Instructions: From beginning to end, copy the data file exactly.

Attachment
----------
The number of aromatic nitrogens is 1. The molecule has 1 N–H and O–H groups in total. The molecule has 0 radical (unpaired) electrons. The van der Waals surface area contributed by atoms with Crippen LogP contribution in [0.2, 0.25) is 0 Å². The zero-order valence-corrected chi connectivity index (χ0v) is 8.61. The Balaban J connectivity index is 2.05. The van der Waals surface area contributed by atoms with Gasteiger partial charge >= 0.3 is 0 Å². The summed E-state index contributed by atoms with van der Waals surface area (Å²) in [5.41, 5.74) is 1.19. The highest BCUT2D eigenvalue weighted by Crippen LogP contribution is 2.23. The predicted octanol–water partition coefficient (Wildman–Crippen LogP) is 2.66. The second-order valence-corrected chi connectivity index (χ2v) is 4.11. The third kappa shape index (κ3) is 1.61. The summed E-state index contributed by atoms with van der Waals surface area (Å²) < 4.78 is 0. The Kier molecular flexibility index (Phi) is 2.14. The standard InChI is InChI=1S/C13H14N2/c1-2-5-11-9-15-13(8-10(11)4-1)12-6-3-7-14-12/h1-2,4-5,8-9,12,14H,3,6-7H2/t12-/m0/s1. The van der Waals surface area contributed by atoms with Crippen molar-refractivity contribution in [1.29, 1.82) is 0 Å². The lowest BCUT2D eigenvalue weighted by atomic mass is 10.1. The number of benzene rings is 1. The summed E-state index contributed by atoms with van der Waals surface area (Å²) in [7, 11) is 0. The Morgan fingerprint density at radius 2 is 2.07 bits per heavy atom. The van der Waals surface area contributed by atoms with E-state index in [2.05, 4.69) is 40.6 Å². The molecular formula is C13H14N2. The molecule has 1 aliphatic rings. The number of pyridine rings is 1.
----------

The number of aromatic nitrogens is 1. The molecule has 1 N–H and O–H groups in total. The molecule has 0 radical (unpaired) electrons. The van der Waals surface area contributed by atoms with Crippen LogP contribution in [0.2, 0.25) is 0 Å². The zero-order valence-corrected chi connectivity index (χ0v) is 8.61. The Balaban J connectivity index is 2.05. The van der Waals surface area contributed by atoms with Gasteiger partial charge >= 0.3 is 0 Å². The summed E-state index contributed by atoms with van der Waals surface area (Å²) in [5.41, 5.74) is 1.19. The highest BCUT2D eigenvalue weighted by Crippen LogP contribution is 2.23. The predicted octanol–water partition coefficient (Wildman–Crippen LogP) is 2.66. The second-order valence-corrected chi connectivity index (χ2v) is 4.11. The third kappa shape index (κ3) is 1.61. The summed E-state index contributed by atoms with van der Waals surface area (Å²) < 4.78 is 0. The Kier molecular flexibility index (Phi) is 2.14. The standard InChI is InChI=1S/C13H14N2/c1-2-5-11-9-15-13(8-10(11)4-1)12-6-3-7-14-12/h1-2,4-5,8-9,12,14H,3,6-7H2/t12-/m0/s1. The van der Waals surface area contributed by atoms with Crippen molar-refractivity contribution in [1.29, 1.82) is 0 Å². The lowest BCUT2D eigenvalue weighted by atomic mass is 10.1. The number of benzene rings is 1. The summed E-state index contributed by atoms with van der Waals surface area (Å²) in [7, 11) is 0. The Morgan fingerprint density at radius 2 is 2.07 bits per heavy atom. The van der Waals surface area contributed by atoms with E-state index in [2.05, 4.69) is 40.6 Å². The molecular formula is C13H14N2. The molecule has 1 aliphatic rings. The number of pyridine rings is 1.